South Korea and the U.S. will apply their “tailored deterrence strategy” to the allied military exercises for the first time this year as part of their stepped-up efforts to cope with increasing North Korean military threats.
In a move to foster peace and stability, Seoul will push to begin a project this year to establish a peace park within the Demilitarized Zone bisecting the peninsula and make a proposal to Pyongyang about the initiative at an “appropriate time.”
Seoul’s ministries of defense, foreign affairs and unification unveiled these and other plans for the year 2014 in their policy briefing to President Park Geun-hye on Thursday at the Defense Ministry in central Seoul.
Park called on the ministries to make “all-out” efforts to maintain a robust security posture, calling it a basic foundation for achieving all other policy tasks.
“Peace can be secured with strong power. That said, I urge you to maintain complete readiness to sternly respond to any North Korean provocations. Any dialogue, any effort to build trust cannot proceed properly should security be tenuous,” said Park.
“In the face of North Korean threats from its nuclear arms, missiles and other weapons of mass destruction, we should secure capabilities based on our alliance with the U.S. and continue to improve our self-defense capabilities to proactively handle future new security challenges.”
Acknowledging her appreciation of the agreement on Wednesday to hold the cross-border reunions of separated families from Feb. 20-25, Park said that Seoul should craft measures, including cooperation with international organizations, to help divided families verify whether their long-lost loved ones are still alive.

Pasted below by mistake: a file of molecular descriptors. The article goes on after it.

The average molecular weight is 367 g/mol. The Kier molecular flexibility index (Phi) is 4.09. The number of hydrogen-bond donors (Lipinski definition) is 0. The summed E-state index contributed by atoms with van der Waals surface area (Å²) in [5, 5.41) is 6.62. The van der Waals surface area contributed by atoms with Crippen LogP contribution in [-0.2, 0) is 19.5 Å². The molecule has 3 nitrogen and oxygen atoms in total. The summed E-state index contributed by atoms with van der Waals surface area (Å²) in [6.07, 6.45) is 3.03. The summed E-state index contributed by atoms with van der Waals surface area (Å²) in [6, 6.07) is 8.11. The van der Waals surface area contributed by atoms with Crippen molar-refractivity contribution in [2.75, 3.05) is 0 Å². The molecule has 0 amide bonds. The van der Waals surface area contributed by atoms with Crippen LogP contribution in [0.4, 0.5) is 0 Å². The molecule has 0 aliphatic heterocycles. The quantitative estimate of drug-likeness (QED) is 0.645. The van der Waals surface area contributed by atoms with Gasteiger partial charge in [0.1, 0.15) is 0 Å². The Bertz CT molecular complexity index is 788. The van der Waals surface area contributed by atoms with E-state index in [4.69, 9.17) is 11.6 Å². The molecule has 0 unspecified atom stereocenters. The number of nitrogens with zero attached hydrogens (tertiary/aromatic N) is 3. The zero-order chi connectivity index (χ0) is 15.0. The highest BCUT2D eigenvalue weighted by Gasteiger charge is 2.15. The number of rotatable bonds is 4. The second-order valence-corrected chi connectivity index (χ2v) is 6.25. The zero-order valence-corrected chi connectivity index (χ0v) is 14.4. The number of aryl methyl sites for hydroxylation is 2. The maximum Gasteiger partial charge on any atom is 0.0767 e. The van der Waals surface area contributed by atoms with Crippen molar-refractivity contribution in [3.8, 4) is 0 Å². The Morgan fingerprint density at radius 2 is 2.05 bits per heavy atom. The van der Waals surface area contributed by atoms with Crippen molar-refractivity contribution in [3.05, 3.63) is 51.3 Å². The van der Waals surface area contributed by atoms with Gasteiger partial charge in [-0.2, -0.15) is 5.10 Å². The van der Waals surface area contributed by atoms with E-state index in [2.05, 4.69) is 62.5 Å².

During its policy briefing, the Defense Ministry said South Korea and the U.S. will apply the tailored deterrence strategy to their upcoming annual Key Resolve command post drills and Foal Eagle field training exercise.
The strategy is a set of concrete military and non-military procedures to deal with threats from the North’s nuclear arms and other weapons of mass destruction. The assets for the strategy include the U.S.’ full range of capabilities including its nuclear umbrella, and conventional strike and missile defense assets.
“The allies will conduct their exercises to respond to major scenarios of nuclear crises that could possibly be caused by the North,” said a Defense Ministry official on condition of anonymity.
The scenarios would include situations involving the North using nuclear bombs or WMDs, or defying international diplomatic efforts against its use of nuclear arms and attempts to employ nuclear arms.
Seoul and Washington plan to draw up guidelines for the tailored deterrence strategy that would specify when, with what assets, through what procedures and for what purposes the allies would implement the strategy.
The ministry also told the president that Seoul and Washington would continue to discuss the timing of the transfer of wartime operational control with an aim to finalize their consultations this year. Its report also included the plan to secure five military surveillance satellites by the first half of the 2020s.
In addition to the plan to begin the project for a DMZ peace park, the Unification Ministry also said that it would step up cooperation with the North and the neighboring states to push for Seoul’s Eurasia Initiative.
The initiative calls for the linking of energy and logistics infrastructure across the continent. In particular, the ministry said it would actively push for the “Najin-Hasan project” ― one part of the initiative involving the North and Russia that seeks to modernize the 54-kilometer-long Najin-Hasan railway.
The Foreign Ministry said it would strengthen strategic cooperation with the U.S. and China to prevent North Korean provocations and make progress on the North’s denuclearization.
The ministry also unveiled its “Principled and Effective Two-Track Approach” under which Seoul continues to seek dialogue with the North, and at the same time, step up pressure on the North to renounce its nuclear ambitions.
By Song Sang-ho (firstname.lastname@example.org)